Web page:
GEORGETOWN, Guyana (AP) -- Guyana's Amerindian community has signed a $10 million deal with the government to help secure land titles, but concerns remain about how the boundaries are being drawn in the South American country.
The Amerindian People's Association accuses state surveyors of arbitrarily drawing boundaries because of rough terrain, as well as reluctance to work in malaria-infested areas.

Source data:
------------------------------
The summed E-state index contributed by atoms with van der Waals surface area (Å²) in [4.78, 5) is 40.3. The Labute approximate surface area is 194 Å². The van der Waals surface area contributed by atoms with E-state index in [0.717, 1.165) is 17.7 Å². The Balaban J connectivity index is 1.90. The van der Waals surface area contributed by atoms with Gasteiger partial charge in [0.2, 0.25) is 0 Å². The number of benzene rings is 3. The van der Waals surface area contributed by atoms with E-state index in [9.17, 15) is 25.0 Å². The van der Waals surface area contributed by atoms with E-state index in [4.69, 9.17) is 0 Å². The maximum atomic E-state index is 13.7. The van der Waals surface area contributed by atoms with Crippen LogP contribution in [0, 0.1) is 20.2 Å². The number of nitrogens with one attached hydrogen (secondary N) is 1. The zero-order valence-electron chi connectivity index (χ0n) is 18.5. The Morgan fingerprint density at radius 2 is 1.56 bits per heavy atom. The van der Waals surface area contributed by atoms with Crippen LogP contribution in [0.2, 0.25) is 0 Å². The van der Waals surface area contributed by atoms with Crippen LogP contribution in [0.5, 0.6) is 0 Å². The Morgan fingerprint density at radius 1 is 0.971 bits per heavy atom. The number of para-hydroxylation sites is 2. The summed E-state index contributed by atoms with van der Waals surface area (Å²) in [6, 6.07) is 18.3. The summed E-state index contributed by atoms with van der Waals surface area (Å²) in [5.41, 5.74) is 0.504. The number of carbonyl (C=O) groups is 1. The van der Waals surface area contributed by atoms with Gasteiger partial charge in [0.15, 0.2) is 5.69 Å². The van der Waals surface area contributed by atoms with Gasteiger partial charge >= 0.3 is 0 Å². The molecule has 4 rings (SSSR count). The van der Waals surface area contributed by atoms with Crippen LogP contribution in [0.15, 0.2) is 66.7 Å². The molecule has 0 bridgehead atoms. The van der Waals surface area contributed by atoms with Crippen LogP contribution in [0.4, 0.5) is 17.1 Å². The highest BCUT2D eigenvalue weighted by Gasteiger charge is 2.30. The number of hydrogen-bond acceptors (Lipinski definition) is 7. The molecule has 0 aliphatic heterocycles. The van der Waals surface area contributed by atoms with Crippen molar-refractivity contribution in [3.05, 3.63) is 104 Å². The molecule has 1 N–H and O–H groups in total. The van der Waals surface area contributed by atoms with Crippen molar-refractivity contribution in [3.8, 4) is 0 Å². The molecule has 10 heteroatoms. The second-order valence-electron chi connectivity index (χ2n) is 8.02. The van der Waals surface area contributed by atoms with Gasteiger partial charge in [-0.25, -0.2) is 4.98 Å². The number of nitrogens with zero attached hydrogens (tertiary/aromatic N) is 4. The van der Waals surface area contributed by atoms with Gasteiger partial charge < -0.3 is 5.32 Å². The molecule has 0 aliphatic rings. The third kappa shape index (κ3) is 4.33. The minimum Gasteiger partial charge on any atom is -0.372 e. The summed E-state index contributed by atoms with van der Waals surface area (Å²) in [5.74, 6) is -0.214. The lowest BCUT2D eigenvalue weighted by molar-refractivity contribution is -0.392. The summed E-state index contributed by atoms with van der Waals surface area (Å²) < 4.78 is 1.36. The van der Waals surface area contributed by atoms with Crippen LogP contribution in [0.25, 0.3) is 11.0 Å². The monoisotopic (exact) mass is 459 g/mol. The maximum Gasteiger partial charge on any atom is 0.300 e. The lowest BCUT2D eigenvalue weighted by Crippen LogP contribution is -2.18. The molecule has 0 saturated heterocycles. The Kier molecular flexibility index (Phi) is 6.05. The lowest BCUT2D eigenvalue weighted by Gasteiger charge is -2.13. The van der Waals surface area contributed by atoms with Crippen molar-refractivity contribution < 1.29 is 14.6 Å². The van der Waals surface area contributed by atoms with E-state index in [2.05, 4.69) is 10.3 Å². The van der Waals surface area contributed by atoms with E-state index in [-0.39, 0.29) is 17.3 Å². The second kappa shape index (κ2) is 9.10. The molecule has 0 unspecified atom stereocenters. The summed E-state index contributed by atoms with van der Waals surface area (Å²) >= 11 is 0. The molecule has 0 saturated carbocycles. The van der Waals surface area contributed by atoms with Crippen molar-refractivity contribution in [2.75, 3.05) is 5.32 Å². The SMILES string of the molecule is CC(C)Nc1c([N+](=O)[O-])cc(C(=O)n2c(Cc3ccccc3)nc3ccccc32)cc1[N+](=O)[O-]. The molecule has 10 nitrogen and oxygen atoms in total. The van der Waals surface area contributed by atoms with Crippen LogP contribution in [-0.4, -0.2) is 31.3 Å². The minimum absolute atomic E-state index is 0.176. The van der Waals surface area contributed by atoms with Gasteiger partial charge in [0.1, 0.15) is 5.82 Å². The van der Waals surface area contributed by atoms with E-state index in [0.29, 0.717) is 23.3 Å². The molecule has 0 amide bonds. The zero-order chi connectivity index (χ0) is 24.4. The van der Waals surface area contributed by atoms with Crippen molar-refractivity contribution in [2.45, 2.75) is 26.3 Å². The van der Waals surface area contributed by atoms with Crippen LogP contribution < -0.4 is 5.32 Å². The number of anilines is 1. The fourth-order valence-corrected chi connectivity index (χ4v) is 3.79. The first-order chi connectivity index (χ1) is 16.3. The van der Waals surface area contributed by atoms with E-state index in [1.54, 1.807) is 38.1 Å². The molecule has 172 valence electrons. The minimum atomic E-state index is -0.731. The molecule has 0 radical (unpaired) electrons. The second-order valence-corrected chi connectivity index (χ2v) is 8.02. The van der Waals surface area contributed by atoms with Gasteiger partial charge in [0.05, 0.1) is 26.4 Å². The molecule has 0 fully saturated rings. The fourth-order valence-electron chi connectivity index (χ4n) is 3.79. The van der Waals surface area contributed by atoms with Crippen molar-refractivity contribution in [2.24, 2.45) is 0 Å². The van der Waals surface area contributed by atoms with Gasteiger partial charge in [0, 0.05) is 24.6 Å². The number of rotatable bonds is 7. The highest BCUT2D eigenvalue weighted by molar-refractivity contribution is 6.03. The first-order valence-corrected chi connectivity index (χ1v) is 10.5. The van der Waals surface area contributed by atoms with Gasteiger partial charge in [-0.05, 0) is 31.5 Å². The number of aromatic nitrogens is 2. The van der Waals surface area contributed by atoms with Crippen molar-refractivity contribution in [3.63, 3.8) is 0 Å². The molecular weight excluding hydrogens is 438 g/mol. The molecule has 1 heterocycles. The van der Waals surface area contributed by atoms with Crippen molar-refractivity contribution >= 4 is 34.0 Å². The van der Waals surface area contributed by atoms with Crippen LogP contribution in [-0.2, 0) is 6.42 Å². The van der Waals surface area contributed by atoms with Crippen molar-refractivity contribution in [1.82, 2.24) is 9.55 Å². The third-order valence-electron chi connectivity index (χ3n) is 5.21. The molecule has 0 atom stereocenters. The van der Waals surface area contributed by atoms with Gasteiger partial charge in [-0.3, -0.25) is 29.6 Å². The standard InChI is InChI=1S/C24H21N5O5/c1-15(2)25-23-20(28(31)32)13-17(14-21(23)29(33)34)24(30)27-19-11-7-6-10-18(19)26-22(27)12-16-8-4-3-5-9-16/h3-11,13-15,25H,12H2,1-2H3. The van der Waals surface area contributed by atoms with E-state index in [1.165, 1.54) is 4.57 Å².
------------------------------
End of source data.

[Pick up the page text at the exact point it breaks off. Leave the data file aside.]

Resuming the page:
Director Jean LaRose said Tuesday that boundaries are overlapping and causing problems between tribes.
Presidential spokesman Kwame McKoy denied the accusations, saying that surveyors are working hard on the project.
The project is expected to benefit more than 75,000 Amerindians from nine recognized tribes who live in jungle and mountain communities. It's expected to be completed next year and is being financed with help from the United Nations and Norway.